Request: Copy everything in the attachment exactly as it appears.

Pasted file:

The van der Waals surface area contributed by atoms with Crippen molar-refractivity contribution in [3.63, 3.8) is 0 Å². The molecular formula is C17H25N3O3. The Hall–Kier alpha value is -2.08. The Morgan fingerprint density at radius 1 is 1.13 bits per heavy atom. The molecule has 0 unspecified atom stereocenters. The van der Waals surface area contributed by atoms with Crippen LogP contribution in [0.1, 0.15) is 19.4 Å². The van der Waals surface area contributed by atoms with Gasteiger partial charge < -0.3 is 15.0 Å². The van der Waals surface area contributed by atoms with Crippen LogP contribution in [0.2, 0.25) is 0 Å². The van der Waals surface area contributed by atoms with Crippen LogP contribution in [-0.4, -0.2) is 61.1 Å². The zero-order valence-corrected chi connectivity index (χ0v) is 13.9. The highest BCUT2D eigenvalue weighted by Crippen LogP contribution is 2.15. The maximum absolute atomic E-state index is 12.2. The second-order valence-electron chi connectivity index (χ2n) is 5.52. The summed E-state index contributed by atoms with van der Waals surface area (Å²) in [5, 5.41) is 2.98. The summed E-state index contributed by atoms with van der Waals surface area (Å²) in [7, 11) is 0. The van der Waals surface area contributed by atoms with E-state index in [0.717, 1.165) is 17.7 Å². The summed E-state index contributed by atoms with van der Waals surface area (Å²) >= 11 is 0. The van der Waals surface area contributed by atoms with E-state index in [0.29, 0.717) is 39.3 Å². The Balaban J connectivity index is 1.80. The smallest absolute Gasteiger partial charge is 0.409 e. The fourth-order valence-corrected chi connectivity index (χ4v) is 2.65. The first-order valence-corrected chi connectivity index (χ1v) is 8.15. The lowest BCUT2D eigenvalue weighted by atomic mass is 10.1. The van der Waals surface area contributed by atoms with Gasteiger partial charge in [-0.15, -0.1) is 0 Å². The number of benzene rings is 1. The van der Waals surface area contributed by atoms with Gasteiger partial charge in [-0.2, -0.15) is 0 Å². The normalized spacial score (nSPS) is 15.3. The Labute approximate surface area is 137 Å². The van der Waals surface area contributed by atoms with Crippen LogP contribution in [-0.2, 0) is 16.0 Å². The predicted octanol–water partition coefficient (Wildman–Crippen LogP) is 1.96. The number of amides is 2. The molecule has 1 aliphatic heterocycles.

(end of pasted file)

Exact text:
The van der Waals surface area contributed by atoms with Crippen molar-refractivity contribution in [3.63, 3.8) is 0 Å². The molecular formula is C17H25N3O3. The Hall–Kier alpha value is -2.08. The Morgan fingerprint density at radius 1 is 1.13 bits per heavy atom. The molecule has 0 unspecified atom stereocenters. The van der Waals surface area contributed by atoms with Crippen LogP contribution in [0.1, 0.15) is 19.4 Å². The van der Waals surface area contributed by atoms with Gasteiger partial charge < -0.3 is 15.0 Å². The van der Waals surface area contributed by atoms with Crippen LogP contribution in [0.2, 0.25) is 0 Å². The van der Waals surface area contributed by atoms with Crippen LogP contribution in [-0.4, -0.2) is 61.1 Å². The zero-order valence-corrected chi connectivity index (χ0v) is 13.9. The highest BCUT2D eigenvalue weighted by Crippen LogP contribution is 2.15. The maximum absolute atomic E-state index is 12.2. The second-order valence-electron chi connectivity index (χ2n) is 5.52. The summed E-state index contributed by atoms with van der Waals surface area (Å²) in [5, 5.41) is 2.98. The summed E-state index contributed by atoms with van der Waals surface area (Å²) in [7, 11) is 0. The van der Waals surface area contributed by atoms with E-state index in [0.717, 1.165) is 17.7 Å². The summed E-state index contributed by atoms with van der Waals surface area (Å²) >= 11 is 0. The van der Waals surface area contributed by atoms with E-state index in [0.29, 0.717) is 39.3 Å². The Balaban J connectivity index is 1.80. The smallest absolute Gasteiger partial charge is 0.409 e. The fourth-order valence-corrected chi connectivity index (χ4v) is 2.65. The first-order valence-corrected chi connectivity index (χ1v) is 8.15. The lowest BCUT2D eigenvalue weighted by atomic mass is 10.1. The van der Waals surface area contributed by atoms with Gasteiger partial charge in [-0.15, -0.1) is 0 Å². The number of benzene rings is 1. The van der Waals surface area contributed by atoms with Gasteiger partial charge in [-0.2, -0.15) is 0 Å². The normalized spacial score (nSPS) is 15.3. The Labute approximate surface area is 137 Å². The van der Waals surface area contributed by atoms with Crippen LogP contribution in [-0.2, 0) is 16.0 Å². The predicted octanol–water partition coefficient (Wildman–Crippen LogP) is 1.96. The number of amides is 2. The molecule has 1 aliphatic heterocycles.